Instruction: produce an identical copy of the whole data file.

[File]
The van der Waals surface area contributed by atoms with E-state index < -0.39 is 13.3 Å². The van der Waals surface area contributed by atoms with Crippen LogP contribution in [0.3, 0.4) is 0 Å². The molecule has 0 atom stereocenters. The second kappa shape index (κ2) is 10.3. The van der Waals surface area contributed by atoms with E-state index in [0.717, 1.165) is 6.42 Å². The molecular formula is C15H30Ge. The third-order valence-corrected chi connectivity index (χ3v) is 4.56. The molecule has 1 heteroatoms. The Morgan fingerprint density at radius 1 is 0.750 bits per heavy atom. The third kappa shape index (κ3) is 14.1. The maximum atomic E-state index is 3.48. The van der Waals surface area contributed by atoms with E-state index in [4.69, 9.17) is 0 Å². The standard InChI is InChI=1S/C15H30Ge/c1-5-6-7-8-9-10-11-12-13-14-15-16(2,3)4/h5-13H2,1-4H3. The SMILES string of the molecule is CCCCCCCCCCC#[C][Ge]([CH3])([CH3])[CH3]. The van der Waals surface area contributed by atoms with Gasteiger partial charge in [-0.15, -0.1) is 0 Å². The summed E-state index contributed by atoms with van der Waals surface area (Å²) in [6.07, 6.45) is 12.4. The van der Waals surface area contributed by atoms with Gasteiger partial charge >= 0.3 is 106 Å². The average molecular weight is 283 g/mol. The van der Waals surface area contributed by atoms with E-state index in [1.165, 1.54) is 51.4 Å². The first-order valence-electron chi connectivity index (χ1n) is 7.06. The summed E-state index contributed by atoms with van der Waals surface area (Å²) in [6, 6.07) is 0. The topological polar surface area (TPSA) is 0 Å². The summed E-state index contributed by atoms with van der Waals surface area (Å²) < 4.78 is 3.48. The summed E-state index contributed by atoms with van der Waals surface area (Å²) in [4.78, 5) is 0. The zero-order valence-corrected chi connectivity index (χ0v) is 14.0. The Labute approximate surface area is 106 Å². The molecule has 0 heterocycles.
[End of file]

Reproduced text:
The van der Waals surface area contributed by atoms with E-state index < -0.39 is 13.3 Å². The van der Waals surface area contributed by atoms with Crippen LogP contribution in [0.3, 0.4) is 0 Å². The molecule has 0 atom stereocenters. The second kappa shape index (κ2) is 10.3. The van der Waals surface area contributed by atoms with E-state index in [0.717, 1.165) is 6.42 Å². The molecular formula is C15H30Ge. The third-order valence-corrected chi connectivity index (χ3v) is 4.56. The molecule has 1 heteroatoms. The Morgan fingerprint density at radius 1 is 0.750 bits per heavy atom. The third kappa shape index (κ3) is 14.1. The maximum atomic E-state index is 3.48. The van der Waals surface area contributed by atoms with E-state index in [4.69, 9.17) is 0 Å². The standard InChI is InChI=1S/C15H30Ge/c1-5-6-7-8-9-10-11-12-13-14-15-16(2,3)4/h5-13H2,1-4H3. The SMILES string of the molecule is CCCCCCCCCCC#[C][Ge]([CH3])([CH3])[CH3]. The van der Waals surface area contributed by atoms with Gasteiger partial charge in [-0.15, -0.1) is 0 Å². The summed E-state index contributed by atoms with van der Waals surface area (Å²) in [6.07, 6.45) is 12.4. The van der Waals surface area contributed by atoms with Gasteiger partial charge >= 0.3 is 106 Å². The average molecular weight is 283 g/mol. The van der Waals surface area contributed by atoms with E-state index in [1.165, 1.54) is 51.4 Å². The first-order valence-electron chi connectivity index (χ1n) is 7.06. The summed E-state index contributed by atoms with van der Waals surface area (Å²) in [6, 6.07) is 0. The topological polar surface area (TPSA) is 0 Å². The summed E-state index contributed by atoms with van der Waals surface area (Å²) < 4.78 is 3.48. The summed E-state index contributed by atoms with van der Waals surface area (Å²) in [4.78, 5) is 0. The zero-order valence-corrected chi connectivity index (χ0v) is 14.0. The Labute approximate surface area is 106 Å². The molecule has 0 heterocycles.